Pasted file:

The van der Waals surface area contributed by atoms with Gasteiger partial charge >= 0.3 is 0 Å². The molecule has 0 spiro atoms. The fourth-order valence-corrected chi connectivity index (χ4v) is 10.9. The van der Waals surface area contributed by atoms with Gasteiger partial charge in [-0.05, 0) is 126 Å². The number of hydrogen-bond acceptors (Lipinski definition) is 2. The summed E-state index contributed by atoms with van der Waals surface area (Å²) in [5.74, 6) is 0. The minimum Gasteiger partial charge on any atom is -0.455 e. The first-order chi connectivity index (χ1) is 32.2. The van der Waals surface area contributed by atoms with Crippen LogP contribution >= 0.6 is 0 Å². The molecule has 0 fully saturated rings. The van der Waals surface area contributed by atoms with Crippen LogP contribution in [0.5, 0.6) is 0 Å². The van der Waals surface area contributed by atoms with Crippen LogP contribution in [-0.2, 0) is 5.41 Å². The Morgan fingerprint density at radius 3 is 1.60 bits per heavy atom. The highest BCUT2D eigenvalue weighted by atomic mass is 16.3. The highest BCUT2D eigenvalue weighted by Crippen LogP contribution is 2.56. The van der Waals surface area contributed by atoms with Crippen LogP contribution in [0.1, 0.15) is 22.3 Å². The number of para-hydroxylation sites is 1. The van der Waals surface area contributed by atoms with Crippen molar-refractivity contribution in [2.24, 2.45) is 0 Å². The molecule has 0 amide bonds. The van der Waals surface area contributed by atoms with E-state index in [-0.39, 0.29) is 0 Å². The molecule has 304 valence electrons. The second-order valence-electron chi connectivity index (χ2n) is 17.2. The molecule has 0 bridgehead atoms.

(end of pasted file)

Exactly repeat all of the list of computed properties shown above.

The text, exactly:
The van der Waals surface area contributed by atoms with Gasteiger partial charge >= 0.3 is 0 Å². The molecule has 0 spiro atoms. The fourth-order valence-corrected chi connectivity index (χ4v) is 10.9. The van der Waals surface area contributed by atoms with Gasteiger partial charge in [-0.05, 0) is 126 Å². The number of hydrogen-bond acceptors (Lipinski definition) is 2. The summed E-state index contributed by atoms with van der Waals surface area (Å²) in [5.74, 6) is 0. The minimum Gasteiger partial charge on any atom is -0.455 e. The first-order chi connectivity index (χ1) is 32.2. The van der Waals surface area contributed by atoms with Crippen LogP contribution >= 0.6 is 0 Å². The molecule has 0 fully saturated rings. The van der Waals surface area contributed by atoms with Crippen LogP contribution in [0.5, 0.6) is 0 Å². The van der Waals surface area contributed by atoms with Crippen LogP contribution in [-0.2, 0) is 5.41 Å². The Morgan fingerprint density at radius 3 is 1.60 bits per heavy atom. The highest BCUT2D eigenvalue weighted by atomic mass is 16.3. The highest BCUT2D eigenvalue weighted by Crippen LogP contribution is 2.56. The van der Waals surface area contributed by atoms with Crippen LogP contribution in [0.1, 0.15) is 22.3 Å². The number of para-hydroxylation sites is 1. The van der Waals surface area contributed by atoms with Crippen molar-refractivity contribution in [2.24, 2.45) is 0 Å². The molecule has 0 amide bonds. The van der Waals surface area contributed by atoms with E-state index in [-0.39, 0.29) is 0 Å². The molecule has 304 valence electrons. The second-order valence-electron chi connectivity index (χ2n) is 17.2. The molecule has 0 bridgehead atoms.